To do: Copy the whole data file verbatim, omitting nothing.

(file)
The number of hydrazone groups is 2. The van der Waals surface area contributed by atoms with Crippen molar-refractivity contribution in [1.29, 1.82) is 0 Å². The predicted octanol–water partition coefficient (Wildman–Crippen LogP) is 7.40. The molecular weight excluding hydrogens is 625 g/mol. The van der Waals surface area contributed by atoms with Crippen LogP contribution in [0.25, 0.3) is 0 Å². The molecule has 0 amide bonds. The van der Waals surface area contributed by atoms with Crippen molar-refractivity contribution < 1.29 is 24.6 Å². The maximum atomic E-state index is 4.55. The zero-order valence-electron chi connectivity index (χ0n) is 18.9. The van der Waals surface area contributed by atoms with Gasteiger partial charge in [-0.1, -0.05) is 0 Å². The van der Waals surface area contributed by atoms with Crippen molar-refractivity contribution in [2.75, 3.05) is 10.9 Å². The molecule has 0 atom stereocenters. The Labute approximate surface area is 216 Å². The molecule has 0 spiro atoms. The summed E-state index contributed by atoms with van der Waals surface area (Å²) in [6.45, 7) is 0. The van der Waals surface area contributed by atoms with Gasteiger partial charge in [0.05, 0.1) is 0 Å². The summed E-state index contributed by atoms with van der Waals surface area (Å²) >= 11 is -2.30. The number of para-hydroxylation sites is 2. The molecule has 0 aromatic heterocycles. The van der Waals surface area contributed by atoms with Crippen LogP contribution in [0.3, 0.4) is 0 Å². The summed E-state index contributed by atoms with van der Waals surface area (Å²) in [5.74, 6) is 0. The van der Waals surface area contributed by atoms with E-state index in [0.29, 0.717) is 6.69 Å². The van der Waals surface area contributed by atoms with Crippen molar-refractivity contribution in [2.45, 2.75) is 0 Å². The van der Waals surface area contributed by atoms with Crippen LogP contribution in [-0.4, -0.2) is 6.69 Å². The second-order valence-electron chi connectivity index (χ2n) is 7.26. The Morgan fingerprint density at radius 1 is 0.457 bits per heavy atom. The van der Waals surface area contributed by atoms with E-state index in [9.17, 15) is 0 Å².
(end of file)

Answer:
The number of hydrazone groups is 2. The van der Waals surface area contributed by atoms with Crippen molar-refractivity contribution in [1.29, 1.82) is 0 Å². The predicted octanol–water partition coefficient (Wildman–Crippen LogP) is 7.40. The molecular weight excluding hydrogens is 625 g/mol. The van der Waals surface area contributed by atoms with Crippen LogP contribution in [0.25, 0.3) is 0 Å². The molecule has 0 amide bonds. The van der Waals surface area contributed by atoms with Crippen molar-refractivity contribution < 1.29 is 24.6 Å². The maximum atomic E-state index is 4.55. The zero-order valence-electron chi connectivity index (χ0n) is 18.9. The van der Waals surface area contributed by atoms with Gasteiger partial charge in [-0.1, -0.05) is 0 Å². The van der Waals surface area contributed by atoms with Crippen molar-refractivity contribution in [2.75, 3.05) is 10.9 Å². The molecule has 0 atom stereocenters. The Labute approximate surface area is 216 Å². The molecule has 0 spiro atoms. The summed E-state index contributed by atoms with van der Waals surface area (Å²) in [6.45, 7) is 0. The van der Waals surface area contributed by atoms with Gasteiger partial charge in [0.05, 0.1) is 0 Å². The summed E-state index contributed by atoms with van der Waals surface area (Å²) >= 11 is -2.30. The number of para-hydroxylation sites is 2. The molecule has 0 aromatic heterocycles. The van der Waals surface area contributed by atoms with Crippen LogP contribution in [0.3, 0.4) is 0 Å². The summed E-state index contributed by atoms with van der Waals surface area (Å²) in [5.74, 6) is 0. The van der Waals surface area contributed by atoms with E-state index in [0.29, 0.717) is 6.69 Å². The van der Waals surface area contributed by atoms with Crippen molar-refractivity contribution in [2.45, 2.75) is 0 Å². The van der Waals surface area contributed by atoms with Crippen LogP contribution in [-0.4, -0.2) is 6.69 Å². The second-order valence-electron chi connectivity index (χ2n) is 7.26. The Morgan fingerprint density at radius 1 is 0.457 bits per heavy atom. The van der Waals surface area contributed by atoms with E-state index in [9.17, 15) is 0 Å².